Getting Married In Greece
Some couples are content to tie the knot at the courthouse down the road. But for those who are more adventurous, a destination wedding -- and an international marriage -- are a must. The Huffington Post's guide to international marriages will tell you everything you need to know to get legally married in Greece. Read on to ensure all of your paperwork is in order before booking your ticket. --Marnie Kunz
Residency Requirement And Waiting Period
U.S. citizens do not have to be residents of Greece to marry in Greece, although if one of the parties is a resident of Greece, he or she must possess a valid residence permit to marry. Waiting periods vary depending on the locality and type of marriage. Civil marriage licenses include a seven-day waiting period. Applicants should expect the whole process to take anywhere from a few weeks to a few months.
Intent To Marry
To obtain a marriage license in Greece, a copy of a newspaper notice of intent to marry is required. The notice must be published in the local Greek newspaper where the marriage will take place. If there is no local newspaper in the area, the notice can be posted at the local community office or city hall.
In Greece, marriages can be civil, religious or both. The mayor performs civil ceremonies are performed, and religious ceremonies are officiated by a priest or religious official. Two witnesses are required for civil ceremonies, and each witness must have a valid passport or Greek ID. One witness can serve as a translator for couples that do not both speak Greek. Religious ceremonies have varying witness requirements depending on the religion.
The Marriage Certificate
Couples must file a marriage registration form with the Office of Vital Statistics in the locality where they get married. The couple has 40 days to file the marriage registration after the ceremony. After 40 days, fees will be incurred.
A U.S. passport that has been officially stamped when entering Greece is required for Americans to obtain a marriage license in Greece. A certified copy of a birth certificate, including an official translation into Greek, is also required. Applicants can get translation services from the Greek Ministry of Foreign Affairs. Applicants must also furnish an affidavit of marriage, which states that there is no impediment to getting married. These documents can be obtained from an American consular officer at the U.S. Embassy in Athens or the U.S. Embassy in Thessaloniki. The cost of the affidavit is $50. Previously married applicants must provide proof of marriage terminations, including death certificates, divorce decrees or annulment decrees. An official translation into Greek must be provided with each document. Greece requires that these documents have an apostille certification, which applicants can obtain from the Secretary of State in the U.S. state from where the document came. Applicants must also provide a copy of the local Greek newspaper with a notice of their intent to marry.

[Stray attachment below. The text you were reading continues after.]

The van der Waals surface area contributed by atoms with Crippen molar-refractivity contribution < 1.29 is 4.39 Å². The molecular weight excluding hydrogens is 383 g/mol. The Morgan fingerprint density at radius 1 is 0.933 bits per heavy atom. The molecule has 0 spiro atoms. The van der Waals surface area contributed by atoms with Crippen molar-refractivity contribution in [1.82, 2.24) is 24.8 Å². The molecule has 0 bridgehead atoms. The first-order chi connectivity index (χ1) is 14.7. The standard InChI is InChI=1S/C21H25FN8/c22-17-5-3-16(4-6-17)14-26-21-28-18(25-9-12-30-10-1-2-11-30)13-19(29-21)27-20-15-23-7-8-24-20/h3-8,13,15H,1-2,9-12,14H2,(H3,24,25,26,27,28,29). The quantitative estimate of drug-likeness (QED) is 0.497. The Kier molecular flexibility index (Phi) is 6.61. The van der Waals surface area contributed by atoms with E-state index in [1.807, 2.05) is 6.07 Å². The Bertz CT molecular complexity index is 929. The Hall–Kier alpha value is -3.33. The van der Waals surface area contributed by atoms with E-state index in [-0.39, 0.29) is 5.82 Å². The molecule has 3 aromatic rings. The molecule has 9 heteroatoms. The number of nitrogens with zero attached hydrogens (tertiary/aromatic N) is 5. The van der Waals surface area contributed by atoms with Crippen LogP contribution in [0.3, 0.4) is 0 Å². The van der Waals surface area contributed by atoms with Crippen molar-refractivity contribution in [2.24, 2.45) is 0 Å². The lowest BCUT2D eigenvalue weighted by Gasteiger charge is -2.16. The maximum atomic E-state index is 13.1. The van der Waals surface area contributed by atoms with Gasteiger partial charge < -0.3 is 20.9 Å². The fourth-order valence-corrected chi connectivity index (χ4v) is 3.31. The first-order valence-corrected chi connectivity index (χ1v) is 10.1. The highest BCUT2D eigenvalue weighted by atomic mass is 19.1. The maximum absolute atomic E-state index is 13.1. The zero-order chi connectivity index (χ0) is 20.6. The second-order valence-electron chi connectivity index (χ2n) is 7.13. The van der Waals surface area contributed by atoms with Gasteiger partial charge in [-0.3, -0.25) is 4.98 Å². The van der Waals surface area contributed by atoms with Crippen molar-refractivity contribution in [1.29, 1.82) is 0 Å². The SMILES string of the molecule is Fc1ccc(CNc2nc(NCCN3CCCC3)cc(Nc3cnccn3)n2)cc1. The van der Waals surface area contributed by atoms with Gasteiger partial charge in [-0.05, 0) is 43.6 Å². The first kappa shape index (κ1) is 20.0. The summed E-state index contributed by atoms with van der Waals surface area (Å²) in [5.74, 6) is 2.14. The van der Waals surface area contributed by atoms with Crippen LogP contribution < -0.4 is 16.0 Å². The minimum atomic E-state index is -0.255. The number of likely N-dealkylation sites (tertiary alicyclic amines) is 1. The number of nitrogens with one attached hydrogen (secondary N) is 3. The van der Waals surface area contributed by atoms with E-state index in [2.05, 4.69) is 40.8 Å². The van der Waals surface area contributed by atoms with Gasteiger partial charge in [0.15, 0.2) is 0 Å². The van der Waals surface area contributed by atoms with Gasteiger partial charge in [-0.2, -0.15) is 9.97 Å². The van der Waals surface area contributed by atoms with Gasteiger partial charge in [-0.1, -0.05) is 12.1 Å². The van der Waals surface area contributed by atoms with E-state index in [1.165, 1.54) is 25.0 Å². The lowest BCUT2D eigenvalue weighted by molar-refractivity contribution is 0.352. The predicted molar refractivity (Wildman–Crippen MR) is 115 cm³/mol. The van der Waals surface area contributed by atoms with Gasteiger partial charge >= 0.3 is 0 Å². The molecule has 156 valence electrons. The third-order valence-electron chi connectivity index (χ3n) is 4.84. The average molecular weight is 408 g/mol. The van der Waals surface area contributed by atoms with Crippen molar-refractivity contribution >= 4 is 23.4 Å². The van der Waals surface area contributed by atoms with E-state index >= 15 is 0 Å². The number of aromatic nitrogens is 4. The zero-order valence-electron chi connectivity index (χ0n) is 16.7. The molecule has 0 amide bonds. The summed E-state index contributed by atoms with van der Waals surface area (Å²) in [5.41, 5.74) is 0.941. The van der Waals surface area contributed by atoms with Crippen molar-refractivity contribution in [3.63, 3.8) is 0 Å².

Same-sex marriage is not legal in Greece. The Greek Orthodox Church opposes gay marriage, but the Greek government and economy have felt increasing pressure to make progress in the country's gay rights arena following gay marriage laws in other parts of Europe. The government has formed a committee to draft gay rights legislation and plans have yet to be unveiled.
Americans with a marriage license from the U.S. can use the license to obtain a Greek marriage license as long as the wording does not expressly state the U.S. marriage license is only valid in certain states or the U.S. If a license limits the marriage to one area, such as "in the state of California," Greece will accept the license if the issuer changes the clause to include Greece.
View the full set of laws and regulations regarding marriage in Greece.